Accessibility links

Breaking News

Argentina: Saa's First Day - 2001-12-25

Newly sworn-in Argentine President Adolfo Rodriguez Saa began the enormous task of restoring order in Argentina after last week's chaos that toppled the previous administration. After suspending payments on the country's huge foreign debt, top on the president's list is the introduction of programs to create jobs.

As President Saa entered the government house Monday morning, on his first full day as president, he brushed off reporters' questions indicating he wanted to get straight to work. Among the many problems Mr. Rodriguez Saa must deal with in his short stint as Argentina's interim president is the creation of a promised one million jobs.

On Monday, the Peronist president said 100,000 work programs would be distributed among three of the nation's provinces in the first stage of the jobs program. Local papers reported that each government work plan would pay 200 pesos per month.

With the country's reserves declared off limits by the Peronist party, which now controls the presidency and both houses of congress, Mr. Rodriguez Saa said the country would print more of a "third currency", perhaps up to $10 billion worth. Initial estimates put the amount at closer to $3 billion to $4 billion.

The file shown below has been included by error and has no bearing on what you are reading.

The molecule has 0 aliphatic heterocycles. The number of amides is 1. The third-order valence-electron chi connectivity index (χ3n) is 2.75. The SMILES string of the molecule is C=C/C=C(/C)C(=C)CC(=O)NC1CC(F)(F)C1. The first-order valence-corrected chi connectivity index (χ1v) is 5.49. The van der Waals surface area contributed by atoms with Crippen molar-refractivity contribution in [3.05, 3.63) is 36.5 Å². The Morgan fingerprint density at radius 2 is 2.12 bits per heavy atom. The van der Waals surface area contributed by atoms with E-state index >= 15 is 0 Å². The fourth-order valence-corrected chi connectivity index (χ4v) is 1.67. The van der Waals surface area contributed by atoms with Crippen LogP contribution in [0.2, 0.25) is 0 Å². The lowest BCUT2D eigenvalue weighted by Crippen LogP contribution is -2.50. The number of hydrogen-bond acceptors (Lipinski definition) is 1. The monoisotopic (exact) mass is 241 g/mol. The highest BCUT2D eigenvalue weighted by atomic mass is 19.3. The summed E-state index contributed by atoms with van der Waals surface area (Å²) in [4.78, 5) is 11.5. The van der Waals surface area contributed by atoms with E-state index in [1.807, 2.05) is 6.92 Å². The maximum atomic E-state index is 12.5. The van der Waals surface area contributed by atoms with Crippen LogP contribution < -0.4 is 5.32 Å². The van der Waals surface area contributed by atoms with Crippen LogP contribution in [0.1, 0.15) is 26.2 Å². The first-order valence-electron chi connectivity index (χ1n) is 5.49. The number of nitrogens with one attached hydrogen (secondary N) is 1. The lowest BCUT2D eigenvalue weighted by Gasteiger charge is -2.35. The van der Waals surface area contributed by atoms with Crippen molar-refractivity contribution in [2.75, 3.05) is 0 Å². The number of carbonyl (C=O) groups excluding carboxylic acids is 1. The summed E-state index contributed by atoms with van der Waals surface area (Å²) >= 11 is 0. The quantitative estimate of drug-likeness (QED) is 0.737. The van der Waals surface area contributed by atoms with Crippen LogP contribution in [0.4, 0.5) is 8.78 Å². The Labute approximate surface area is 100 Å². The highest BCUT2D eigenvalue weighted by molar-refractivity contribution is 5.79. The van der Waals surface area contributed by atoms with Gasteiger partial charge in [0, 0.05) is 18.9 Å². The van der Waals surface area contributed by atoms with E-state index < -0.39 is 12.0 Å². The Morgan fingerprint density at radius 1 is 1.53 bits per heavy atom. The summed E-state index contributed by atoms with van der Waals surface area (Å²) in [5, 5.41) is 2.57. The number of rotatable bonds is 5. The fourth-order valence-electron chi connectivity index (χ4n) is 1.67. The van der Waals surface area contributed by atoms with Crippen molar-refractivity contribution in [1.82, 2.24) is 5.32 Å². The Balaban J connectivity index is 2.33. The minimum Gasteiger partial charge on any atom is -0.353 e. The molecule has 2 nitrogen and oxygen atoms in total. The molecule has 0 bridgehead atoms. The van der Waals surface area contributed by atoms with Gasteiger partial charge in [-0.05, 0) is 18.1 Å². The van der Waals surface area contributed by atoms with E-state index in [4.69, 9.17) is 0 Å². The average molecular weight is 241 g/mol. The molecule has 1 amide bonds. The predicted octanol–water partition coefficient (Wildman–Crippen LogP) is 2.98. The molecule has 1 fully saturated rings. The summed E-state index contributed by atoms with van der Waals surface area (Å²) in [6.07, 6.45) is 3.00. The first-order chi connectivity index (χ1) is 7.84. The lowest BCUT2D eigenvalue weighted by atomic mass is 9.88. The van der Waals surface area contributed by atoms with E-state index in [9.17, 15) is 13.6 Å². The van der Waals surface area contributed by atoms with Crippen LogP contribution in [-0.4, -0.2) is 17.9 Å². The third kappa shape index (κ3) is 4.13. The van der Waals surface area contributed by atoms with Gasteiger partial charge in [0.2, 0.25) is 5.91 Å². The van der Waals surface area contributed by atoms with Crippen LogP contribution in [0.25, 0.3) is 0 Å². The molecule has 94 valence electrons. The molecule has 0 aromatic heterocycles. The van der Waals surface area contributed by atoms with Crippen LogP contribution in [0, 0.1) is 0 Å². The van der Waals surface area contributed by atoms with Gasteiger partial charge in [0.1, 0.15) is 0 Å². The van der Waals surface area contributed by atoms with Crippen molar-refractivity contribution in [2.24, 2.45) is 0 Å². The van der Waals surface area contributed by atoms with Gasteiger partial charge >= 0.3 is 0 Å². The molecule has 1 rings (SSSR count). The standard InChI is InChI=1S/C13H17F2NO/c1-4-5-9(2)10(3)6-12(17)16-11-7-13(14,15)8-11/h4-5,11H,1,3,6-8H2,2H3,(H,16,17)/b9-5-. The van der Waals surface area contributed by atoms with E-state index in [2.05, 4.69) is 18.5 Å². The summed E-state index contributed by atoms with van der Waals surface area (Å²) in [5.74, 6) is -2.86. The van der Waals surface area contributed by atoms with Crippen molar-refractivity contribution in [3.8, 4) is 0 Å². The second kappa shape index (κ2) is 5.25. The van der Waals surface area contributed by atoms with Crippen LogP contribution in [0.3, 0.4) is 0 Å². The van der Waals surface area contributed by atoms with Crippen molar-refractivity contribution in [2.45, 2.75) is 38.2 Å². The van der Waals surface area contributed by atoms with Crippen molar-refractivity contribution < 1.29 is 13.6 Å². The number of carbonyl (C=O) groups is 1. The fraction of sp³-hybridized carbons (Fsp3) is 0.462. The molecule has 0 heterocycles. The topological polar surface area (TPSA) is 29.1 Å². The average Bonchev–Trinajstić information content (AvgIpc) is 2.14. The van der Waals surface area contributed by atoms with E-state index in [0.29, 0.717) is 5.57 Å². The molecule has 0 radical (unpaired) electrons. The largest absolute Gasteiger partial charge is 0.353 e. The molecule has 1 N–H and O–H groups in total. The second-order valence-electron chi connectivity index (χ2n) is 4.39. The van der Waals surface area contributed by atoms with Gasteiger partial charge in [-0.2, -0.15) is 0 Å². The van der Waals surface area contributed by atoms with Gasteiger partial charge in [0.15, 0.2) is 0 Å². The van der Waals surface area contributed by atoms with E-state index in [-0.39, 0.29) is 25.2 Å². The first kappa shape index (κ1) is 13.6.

The so-called third currency will be made up of negotiable federal bonds that will be used to pay off all obligations, including civil servants' salaries and pensions. The government will use the non-interest-bearing bond, the Argentino, to replace the various provincial bonds that have sprung up in recent months, as cash-strapped provinces became unable to pay workers.

In contrast to the peso and the U.S. dollar, the country's legal currencies, the Argentino won't be backed by federal reserves and will not be tied to the value of the dollar.

Many economists view the decision to float the Argentino as the Peronists' way of slowly devaluing the peso currency. One economist said that workers paid in both pesos and Argentinos would most likely spend their bonds and convert their pesos into dollars. With most change houses asking 1.4 pesos for a dollar over time, the peso would devalue.